If you want to build a knife collection, start at the foundation. These knives will give you a great representative sample to grow your quiver.
A few months ago, someone emailed me a very interesting question. This person was getting into knives and wanted to know what they should look at in terms of brands to have a well-rounded collection. They didn’t really know what they liked but wanted to try a few things to get a representative perspective on production knives.
Below are my answers to this question, with two caveats: (1) I’m avoiding knives that have legal restrictions in certain locations (no automatics or balis) and (2) I’m looking for the good stuff, not necessarily historically important knives.
I linked most of the knives here, but just know, some of these are a little tricky to acquire and are sold out (for now).
Emerson: Mini CQC-7 / Mini A-100
They aren’t pretty — unless you’ve acquired a taste for Emersons (which I have). Then they’re oddly beautiful. And they aren’t the smoothest knives out there. But they are rock solid, always work, and are built like bomb shelters.
I’ve owned four different Emersons over the years, and I finally had one reground to a traditional grind. Notably, Emersons are ground differently than all other knives: on one side, either a full chisel grind or a chisel-ground cutting bevel.
These cut quite well and are difficult to beat as hard-use, American-made, dead-simple knives. The Mini CQC-7 (pictured above) or the Mini A-100 are both excellent, pocketable knives that give you the essential Emerson flavor.
You’ll eventually buy a Sebenza, if for no other reason than the immense pressure within the community to do so. And they’re as great as their reputation would lead you to believe.
The strange but true thing about a Chris Reeve knife is that you only really appreciate how finely made they are once you gain experience with a bunch of other knives.
Start with the basic Sebenza and prepare to be impressed — but not super impressed. You will sell it, buy some other knives, and eventually come back to Chris Reeve. Then you will realize just how amazing it is.
And when the time comes, the second go-around should be with a Mnandi, because that is, in reality, the brand’s best knife.
Spyderco: FRN Chaparral
Spyderco’s fervent fanbase is well-earned. And I don’t think a collection of modern production knives would be complete without the inclusion of a Spyderco. They are so good, so versatile, and so nice to carry that many times when I’m not reviewing other knives, I’ve got a Spyderco in my pocket.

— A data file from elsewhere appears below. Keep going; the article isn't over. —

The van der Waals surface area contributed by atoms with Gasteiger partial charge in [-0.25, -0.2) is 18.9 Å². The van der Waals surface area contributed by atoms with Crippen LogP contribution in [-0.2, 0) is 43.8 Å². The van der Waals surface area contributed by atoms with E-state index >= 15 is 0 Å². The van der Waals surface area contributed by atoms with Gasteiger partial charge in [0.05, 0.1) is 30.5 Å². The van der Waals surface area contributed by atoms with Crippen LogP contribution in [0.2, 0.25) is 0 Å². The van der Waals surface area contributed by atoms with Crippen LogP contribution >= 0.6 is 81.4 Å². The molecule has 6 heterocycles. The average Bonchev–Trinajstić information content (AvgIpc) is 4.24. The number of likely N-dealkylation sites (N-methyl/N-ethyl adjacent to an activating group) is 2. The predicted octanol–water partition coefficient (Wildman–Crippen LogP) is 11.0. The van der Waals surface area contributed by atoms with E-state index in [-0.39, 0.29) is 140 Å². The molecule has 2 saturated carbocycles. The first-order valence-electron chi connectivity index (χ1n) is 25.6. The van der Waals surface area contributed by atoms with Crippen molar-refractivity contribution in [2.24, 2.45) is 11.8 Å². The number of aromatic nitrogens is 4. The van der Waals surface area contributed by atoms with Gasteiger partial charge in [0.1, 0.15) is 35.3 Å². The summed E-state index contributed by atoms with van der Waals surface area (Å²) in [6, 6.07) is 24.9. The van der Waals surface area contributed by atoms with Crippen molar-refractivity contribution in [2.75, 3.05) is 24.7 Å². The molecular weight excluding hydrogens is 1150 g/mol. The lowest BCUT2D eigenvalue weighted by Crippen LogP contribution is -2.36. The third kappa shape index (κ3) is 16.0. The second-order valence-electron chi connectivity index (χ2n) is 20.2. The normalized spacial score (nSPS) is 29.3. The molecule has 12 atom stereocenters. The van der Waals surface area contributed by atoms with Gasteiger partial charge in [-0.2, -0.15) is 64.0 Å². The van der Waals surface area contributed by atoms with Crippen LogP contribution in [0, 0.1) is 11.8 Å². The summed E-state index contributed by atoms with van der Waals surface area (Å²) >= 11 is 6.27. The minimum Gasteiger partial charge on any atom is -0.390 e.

If you want a well-rounded collection, you need a fixed blade. And the place to start is Orleans, New York. While the USMC is an icon, and deservedly so, this list is not about historically great knives (note the omission of the Buck 110). Instead, I would opt for one of the Becker collabs, most likely this really refined camp knife, the BK-16.
It’s more refined than the also great BK2, but both give a great taste of what good fixed blades are supposed to be. You can do anything with this knife and it will basically laugh at you. You might scratch it, chip it, or scuff it, but short of focused, purposely abusive behavior, you won’t break this knife. And that’s why you buy a fixed blade.
Victorinox Swiss Army Knife: Cadet
Don’t bother with a pliers-based multitool unless you plan on doing maintenance on your house or car. The added weight is just not justifiable. But everyone that has thumbs can use one of the more svelte Victorinox knives.
I can’t see someone hating a Cadet. They are slim, stylish, and come in a huge variety of scale colors. They are also tough as nails. The steel is softer than I like, but it’s quite stainless and a good steel to use when learning to sharpen your knives.
GEC: Bull Nose
You need a true pocket knife, one that wouldn’t be out of place in your grandpa’s knife drawer. Unfortunately, finding a well-made traditional is not easy.
Case makes a million knives, but they’re generally pretty low-quality. Its Tony Bose line is superb but hard to score. Queen is out of business, as is Canal Street Cutlery. You could opt for one of the Italian slipjoints, but an Italian traditional just seems odd.
The lone torchbearer for this kind of knife that I recommend without reservation is a GEC. I like its Barlows and farm knives, called a Bull Nose (Case trademarked “sodbuster”). These blades will provide a good sample of what’s available and what’s good. The Cadet or the Chaparral are great starting points.